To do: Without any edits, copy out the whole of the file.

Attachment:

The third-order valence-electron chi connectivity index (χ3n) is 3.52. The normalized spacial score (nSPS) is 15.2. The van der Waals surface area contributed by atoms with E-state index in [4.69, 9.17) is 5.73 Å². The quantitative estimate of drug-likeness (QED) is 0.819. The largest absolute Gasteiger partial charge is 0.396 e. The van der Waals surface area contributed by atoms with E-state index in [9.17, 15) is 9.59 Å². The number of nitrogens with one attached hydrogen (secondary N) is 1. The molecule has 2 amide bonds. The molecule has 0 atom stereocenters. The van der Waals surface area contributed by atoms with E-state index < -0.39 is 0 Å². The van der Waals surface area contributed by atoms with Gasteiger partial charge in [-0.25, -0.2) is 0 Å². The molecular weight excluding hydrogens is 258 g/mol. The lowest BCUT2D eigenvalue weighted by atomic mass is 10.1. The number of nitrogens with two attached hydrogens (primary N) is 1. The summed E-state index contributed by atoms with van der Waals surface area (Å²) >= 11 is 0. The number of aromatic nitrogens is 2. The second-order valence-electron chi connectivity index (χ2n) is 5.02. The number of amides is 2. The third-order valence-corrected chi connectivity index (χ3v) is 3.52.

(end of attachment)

The third-order valence-electron chi connectivity index (χ3n) is 3.52. The normalized spacial score (nSPS) is 15.2. The van der Waals surface area contributed by atoms with E-state index in [4.69, 9.17) is 5.73 Å². The quantitative estimate of drug-likeness (QED) is 0.819. The largest absolute Gasteiger partial charge is 0.396 e. The van der Waals surface area contributed by atoms with E-state index in [9.17, 15) is 9.59 Å². The number of nitrogens with one attached hydrogen (secondary N) is 1. The molecule has 2 amide bonds. The molecule has 0 atom stereocenters. The van der Waals surface area contributed by atoms with E-state index < -0.39 is 0 Å². The van der Waals surface area contributed by atoms with Gasteiger partial charge in [-0.25, -0.2) is 0 Å². The molecular weight excluding hydrogens is 258 g/mol. The lowest BCUT2D eigenvalue weighted by atomic mass is 10.1. The number of nitrogens with two attached hydrogens (primary N) is 1. The summed E-state index contributed by atoms with van der Waals surface area (Å²) >= 11 is 0. The number of aromatic nitrogens is 2. The second-order valence-electron chi connectivity index (χ2n) is 5.02. The number of amides is 2. The third-order valence-corrected chi connectivity index (χ3v) is 3.52.